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AURORA BOREALIS

Aurora Borealis
The First Documented Dramatic Space Phenomenon
Mikayla Austin
&
Alexandria Baker
Physics 1010
Salt Lake City Community College

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Abstract

Although the mystery of Aurora Borealis and Australis was recently cracked the dancing
lights have baffled man for thousands of years. The Auroras was the first documented
space phenomenon, tracing all the way back to 2600 B.C. in china. Centuries later
Galileo a famous philosopher and astronomer was the first to name the Auroras after
Aurora the roman goddess of dawn. While just recently in 2007 NASA launched five
satellites in a row that align every four days along the equator that observe the earth and
the sun. In 2008 THEMIS was credited the discovery of the space phenomenon that had
baffled humans for thousands of years the Auroras. Thanks to NASA, the THEMIS
mission, and researchers the mystical lights in the skies near the northern, and southern
poles, are actually charged particles from solar activity colliding with our Earths
atmosphere thus creating a seemingly endless band of color.

Abstract Figure

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Aurora Borealis: The First Documented Dramatic Space Phenomenon


Hundreds of miles into Earths atmosphere, there are particles colliding to create
shimmering colors that stretch around the far ends of the Northern and Southern
Hemispheres. Once a mysterious phenomenon, modern science has cracked the mystery
to the dancing sky lights that have dazzled humans for centuries. The Auroras were one
of the first documented dramatic manifestations of space phenomena. The seemingly
endless stretches of color have influenced history, science, religion, folklore, and art since
the dawn of mankind.
In 1619 the famous philosopher and astronomer Galileo Galilei was credited to be
the first to name the brilliant array of color, Aurora the Roman goddess of dawn, while
Borealis originates from the Greek word Boreas meaning north winds. What we know of
the Aurora Borealis today greatly differs from our ancestors knowledge. In this section
of the paper we will analyze the beliefs of those different groups of people all around the
world.

And I looked, and, behold, a whirlwind came out of the north,


a great cloud, and a fire infolding itself, and a brightness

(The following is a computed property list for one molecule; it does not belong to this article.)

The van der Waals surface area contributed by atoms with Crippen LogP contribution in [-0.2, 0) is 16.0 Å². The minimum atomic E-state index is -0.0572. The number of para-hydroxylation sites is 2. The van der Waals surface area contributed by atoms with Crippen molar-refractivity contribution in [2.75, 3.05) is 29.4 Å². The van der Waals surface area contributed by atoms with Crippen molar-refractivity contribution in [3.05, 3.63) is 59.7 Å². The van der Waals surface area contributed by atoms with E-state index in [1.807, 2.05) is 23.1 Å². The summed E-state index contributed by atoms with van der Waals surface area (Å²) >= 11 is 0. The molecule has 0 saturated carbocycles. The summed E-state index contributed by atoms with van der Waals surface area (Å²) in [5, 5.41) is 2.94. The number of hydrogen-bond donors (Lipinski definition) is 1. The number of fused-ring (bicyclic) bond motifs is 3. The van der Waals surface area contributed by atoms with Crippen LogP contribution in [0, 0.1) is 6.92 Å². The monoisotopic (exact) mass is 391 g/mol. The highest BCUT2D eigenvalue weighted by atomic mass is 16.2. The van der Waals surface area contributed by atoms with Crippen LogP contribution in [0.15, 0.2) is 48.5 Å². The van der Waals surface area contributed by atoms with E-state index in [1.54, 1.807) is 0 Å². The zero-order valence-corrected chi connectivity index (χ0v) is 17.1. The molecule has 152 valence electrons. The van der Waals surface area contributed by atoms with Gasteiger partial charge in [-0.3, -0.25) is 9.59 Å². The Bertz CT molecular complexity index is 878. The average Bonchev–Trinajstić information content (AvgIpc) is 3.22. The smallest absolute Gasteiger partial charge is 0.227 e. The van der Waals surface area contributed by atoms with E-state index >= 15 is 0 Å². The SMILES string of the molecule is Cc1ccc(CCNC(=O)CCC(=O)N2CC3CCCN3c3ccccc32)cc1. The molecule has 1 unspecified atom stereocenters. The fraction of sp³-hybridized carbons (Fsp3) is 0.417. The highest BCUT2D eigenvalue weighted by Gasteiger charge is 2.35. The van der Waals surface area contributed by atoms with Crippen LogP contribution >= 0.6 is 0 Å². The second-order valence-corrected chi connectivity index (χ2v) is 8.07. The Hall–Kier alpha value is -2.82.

was about it, and out of the midst thereof as the colour of
amber, out of the midst of the sky.
Ezekiel I. iv.
(KJV)

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Writings regarding the Aurora Borealis can be traced back to Gaius Plinius
Caecilius Secundus (60 AD-113 AD; born in Italy, died in Turkey), of whom believed it
to be caused by ancient heroes battling in the skies. In Germany, Gaius Cornelius Tacitus
(born ad 56died c. 120), similarly, it being the cause of Valkyries riding through the
sky.
The name of the Aurora Borealis is said to have come from the ancient Greeks;
Aurora meaning Sunrise and the word Boreas, for Wind. For the visibility of the
Auroras as far South as Greece, the solar activity would have had to be exceptionally
strong, as they are generally seen only in the Northern parts of the world. The Aurora was
believed to be the sister of the sun and the moon (Helios and Seline), of whom rode her
rainbow chariot across the sky to alert them of the new day to come. Similarly, the
Romans believed Aurora to be the goddess of the dawn, hence the term dawn of the
North as well as dawn of the South. Other Southern Europe countries, such as Italy
and France saw it as a bad omen, bringing famine, death, sickness, and war.
Thousands of miles away, in Iceland, it was believed that the Aurora Borealis
would ease the pain of childbirth, but came with the warning not to stare directly into the
lights, for it would cause your child to be born cross-eyed. However, in Greenland the
aurora was thought to be the souls of the stillborn, or babies whom died at birth, dancing
in the northern skies. The country, Sweden held several beliefs of the northern lights.